e-mail etiquette

Tips & Hints

Originally posted 1 August, 2002. Revised 30 August, 2005.

E-mail is fast, cheap and probably the most important Internet application. It’s also the one we mistreat the most.

E-mail is the most important tool the Internet has. So having your inbox clogged with rubbish can be very irritating. Often the cause lies with people not realising the limitations of e-mail.

There are some basic rules to not irritating people with your emails.

Don’t pester your colleagues, friends and relatives.

Don’t send urban myths and false virus warnings. Check any stories and warnings before you pass them on. Good reference sites include Urban Legends and About.com's Hoax Encyclopedia.

A similar rule applies to jokes. Not everybody shares your sense of humour and not everybody has time for jokes. Only send them to people who genuinely want them.


Keep your attachments to a reasonable size. Learn to scan the baby photos in at less than 7200dpi with full colour. Large attachments can take ages to download and can completely foul up the recipient’s inbox.

Make sure your attachments are readable. The receiver has to have a program that can read your attachments. If you are zipping them, make sure the recipient has an unzip program as well. If in doubt, ask them.


Put a relevant and short subject line on your mail. You don’t want people to think your mail is spam. Don’t send messages with blank subjects, these look like viruses.

Get your name right. Mail from Username isn’t a good look. Many people won’t open mail from names they don’t recognise.

Make sure your return address works. It is an irritant to reply to an address that bounces.

Think before you send

Use the Send All feature sparingly. Do you want everyone in your (or the company’s) address book to read what you are about to send? Many people don’t need or want your mail.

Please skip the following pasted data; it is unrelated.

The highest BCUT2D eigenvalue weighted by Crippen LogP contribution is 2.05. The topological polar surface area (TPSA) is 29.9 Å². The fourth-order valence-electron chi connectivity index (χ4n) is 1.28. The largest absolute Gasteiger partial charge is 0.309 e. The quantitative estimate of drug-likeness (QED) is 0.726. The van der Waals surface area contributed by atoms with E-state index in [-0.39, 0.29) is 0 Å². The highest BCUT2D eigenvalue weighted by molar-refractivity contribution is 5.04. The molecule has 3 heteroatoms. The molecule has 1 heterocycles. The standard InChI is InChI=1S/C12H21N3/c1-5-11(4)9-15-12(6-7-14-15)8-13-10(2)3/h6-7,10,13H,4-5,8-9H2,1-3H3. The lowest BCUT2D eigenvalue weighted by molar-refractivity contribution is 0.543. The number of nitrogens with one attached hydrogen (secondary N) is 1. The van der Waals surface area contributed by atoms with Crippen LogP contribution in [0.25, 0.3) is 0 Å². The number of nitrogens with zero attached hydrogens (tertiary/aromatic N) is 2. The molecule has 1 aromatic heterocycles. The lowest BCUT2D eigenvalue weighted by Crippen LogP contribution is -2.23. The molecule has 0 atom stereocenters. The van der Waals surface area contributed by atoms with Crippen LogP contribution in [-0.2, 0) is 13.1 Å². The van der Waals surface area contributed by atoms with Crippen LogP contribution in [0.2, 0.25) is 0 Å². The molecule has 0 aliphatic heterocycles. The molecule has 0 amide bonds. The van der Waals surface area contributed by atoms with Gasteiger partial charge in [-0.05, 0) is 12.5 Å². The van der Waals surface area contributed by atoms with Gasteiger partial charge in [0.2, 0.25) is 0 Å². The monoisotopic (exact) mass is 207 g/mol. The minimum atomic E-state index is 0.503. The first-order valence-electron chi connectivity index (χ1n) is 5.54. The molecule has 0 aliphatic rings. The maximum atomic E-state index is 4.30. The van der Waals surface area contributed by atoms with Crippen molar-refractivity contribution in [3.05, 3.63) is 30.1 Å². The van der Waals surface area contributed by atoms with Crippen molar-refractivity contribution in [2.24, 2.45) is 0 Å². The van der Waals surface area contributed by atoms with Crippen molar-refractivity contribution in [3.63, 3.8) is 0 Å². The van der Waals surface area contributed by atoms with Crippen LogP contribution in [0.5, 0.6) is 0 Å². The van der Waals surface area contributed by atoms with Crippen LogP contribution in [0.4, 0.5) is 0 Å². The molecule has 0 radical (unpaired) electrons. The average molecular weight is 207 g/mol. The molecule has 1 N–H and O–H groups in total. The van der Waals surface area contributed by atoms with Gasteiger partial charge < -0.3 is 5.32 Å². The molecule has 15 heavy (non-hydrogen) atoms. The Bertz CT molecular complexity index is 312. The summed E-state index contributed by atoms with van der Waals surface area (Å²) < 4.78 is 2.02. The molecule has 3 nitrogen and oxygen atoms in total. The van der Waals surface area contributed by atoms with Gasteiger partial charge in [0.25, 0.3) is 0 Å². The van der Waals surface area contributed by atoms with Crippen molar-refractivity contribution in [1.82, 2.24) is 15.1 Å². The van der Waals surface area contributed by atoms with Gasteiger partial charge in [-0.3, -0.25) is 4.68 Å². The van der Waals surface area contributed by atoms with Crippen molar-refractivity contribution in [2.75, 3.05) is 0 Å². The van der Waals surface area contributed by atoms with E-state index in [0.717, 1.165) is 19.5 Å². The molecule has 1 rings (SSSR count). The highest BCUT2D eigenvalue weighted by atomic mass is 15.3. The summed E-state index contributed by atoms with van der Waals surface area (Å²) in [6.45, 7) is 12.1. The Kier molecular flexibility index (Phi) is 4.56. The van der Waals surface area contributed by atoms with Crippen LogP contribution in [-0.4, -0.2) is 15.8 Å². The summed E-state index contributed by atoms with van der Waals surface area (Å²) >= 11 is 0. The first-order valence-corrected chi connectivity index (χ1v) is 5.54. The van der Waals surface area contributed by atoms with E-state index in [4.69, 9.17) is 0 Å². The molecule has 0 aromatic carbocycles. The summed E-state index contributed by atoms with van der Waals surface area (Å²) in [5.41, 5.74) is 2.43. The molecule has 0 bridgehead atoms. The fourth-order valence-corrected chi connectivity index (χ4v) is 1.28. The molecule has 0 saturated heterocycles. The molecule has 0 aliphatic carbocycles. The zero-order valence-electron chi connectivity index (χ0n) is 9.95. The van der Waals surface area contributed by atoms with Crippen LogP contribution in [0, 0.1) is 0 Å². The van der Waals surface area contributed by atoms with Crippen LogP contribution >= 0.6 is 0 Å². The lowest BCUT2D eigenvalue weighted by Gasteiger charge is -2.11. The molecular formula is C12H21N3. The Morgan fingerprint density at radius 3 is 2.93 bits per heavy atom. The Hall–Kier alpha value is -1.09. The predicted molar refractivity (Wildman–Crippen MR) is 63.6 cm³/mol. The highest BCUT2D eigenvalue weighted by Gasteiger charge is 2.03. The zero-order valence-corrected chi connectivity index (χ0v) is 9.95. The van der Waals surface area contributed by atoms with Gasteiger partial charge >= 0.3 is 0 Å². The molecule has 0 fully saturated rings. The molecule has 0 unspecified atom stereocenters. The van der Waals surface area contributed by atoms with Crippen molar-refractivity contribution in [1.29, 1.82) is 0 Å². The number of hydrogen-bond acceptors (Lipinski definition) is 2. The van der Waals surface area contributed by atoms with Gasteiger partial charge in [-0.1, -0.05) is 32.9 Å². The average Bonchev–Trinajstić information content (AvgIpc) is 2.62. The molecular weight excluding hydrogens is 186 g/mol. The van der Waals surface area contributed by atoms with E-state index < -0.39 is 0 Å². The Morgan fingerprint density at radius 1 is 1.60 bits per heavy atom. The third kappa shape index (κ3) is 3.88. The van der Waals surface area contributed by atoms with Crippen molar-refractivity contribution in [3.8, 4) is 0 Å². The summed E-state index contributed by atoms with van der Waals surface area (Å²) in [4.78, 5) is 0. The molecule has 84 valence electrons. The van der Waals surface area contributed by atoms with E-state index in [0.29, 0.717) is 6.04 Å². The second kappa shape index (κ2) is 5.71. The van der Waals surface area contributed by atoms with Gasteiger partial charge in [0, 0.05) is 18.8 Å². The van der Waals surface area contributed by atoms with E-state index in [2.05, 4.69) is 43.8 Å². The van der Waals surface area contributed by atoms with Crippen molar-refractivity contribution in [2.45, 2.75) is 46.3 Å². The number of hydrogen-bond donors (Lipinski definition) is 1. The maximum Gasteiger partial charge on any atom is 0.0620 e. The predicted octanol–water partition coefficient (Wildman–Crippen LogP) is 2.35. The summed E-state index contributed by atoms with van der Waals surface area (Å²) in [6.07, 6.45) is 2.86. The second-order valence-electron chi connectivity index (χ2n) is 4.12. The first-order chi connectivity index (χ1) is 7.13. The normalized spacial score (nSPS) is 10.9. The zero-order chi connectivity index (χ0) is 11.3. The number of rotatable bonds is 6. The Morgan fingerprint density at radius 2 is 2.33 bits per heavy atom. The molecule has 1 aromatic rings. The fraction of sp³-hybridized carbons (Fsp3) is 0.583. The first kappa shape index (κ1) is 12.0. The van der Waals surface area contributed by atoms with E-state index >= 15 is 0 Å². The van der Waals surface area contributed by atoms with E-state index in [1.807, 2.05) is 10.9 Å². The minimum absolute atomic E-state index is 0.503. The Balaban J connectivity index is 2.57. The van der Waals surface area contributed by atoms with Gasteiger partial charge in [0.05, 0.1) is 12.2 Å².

Take a breath before sending or responding to an angry e-mail. It’s often best to save it in your drafts folder overnight and read it again in the morning. Many people have regretted an e-mail dashed off in anger.

Not everybody has your sense of humour. Think about it before you pass on a joke to everybody in your address book. People lose jobs because of this mistake.

General principles

Never respond to spam in any way or form. Don’t reply, don’t look at the sites they advertise, and never ask the sender to take you off their mailing list.

Typing in capital letters is the same as shouting. Only use the caps lock key when you want to indicate you’re angry or excited. Don’t overuse capitals.

Don’t assume mail is instantaneous. It can take hours or even days to be delivered. Even then, the recipient may not be at their computer.

Don’t assume the recipient is chained to their desk. An e-mail invitation to a meeting in an hour or to dinner tonight may not get read for a few days. If you need them urgently, phone or instant message them.

If the mail comes back with an error, read the message. While the messages may be cryptic it will usually tell you why the mail was rejected. Don’t assume your colleague has died or been sacked just because his mailbox is full.

What is in your mail

Try to send your mail in plain text. HTML, Rich Text and MS Word mail formats may not work on the recipient’s computer. They can also spread viruses.

Be careful with humour, sarcasm and wry comments. It often doesn’t work in email and can offend people. Be friendly, but unless you know the recipient well don’t too jokey.

Email is a conversational medium. Don’t write novels and don’t get too formal. Be brief, casual and try to keep it friendly, or at least polite.

Run a spell checker before sending your mail, but don’t criticise other’s spelling. E-mail is an informal medium that works best when kept casual and friendly. You will irritate people with nit-picking, particularly when American English is involved.

Make sure the other person can understand you. IMHO using abbreviations and emoticons only works when the other people know you are talking about.


Be careful about what you discuss. E-mail is not private and it could go anywhere on its way to the sender. If you wouldn’t want to see it on the evening news then don’t write it.

E-mail gets stored all over the place, particularly on corporate servers. Don’t assume that anything you have deleted has gone for good.

Edited documents often contain previous edits or comments that can be read. Be careful when sending sensitive documents as attachments as earlier versions can often be recovered from the attachment. This is particularly true with Microsoft Word.

E-mail is one of the most basic and useful Internet tools. Getting it right makes it even more effective. Keep it simple, keep it cheerful and make sure the other person can read it without getting upset.

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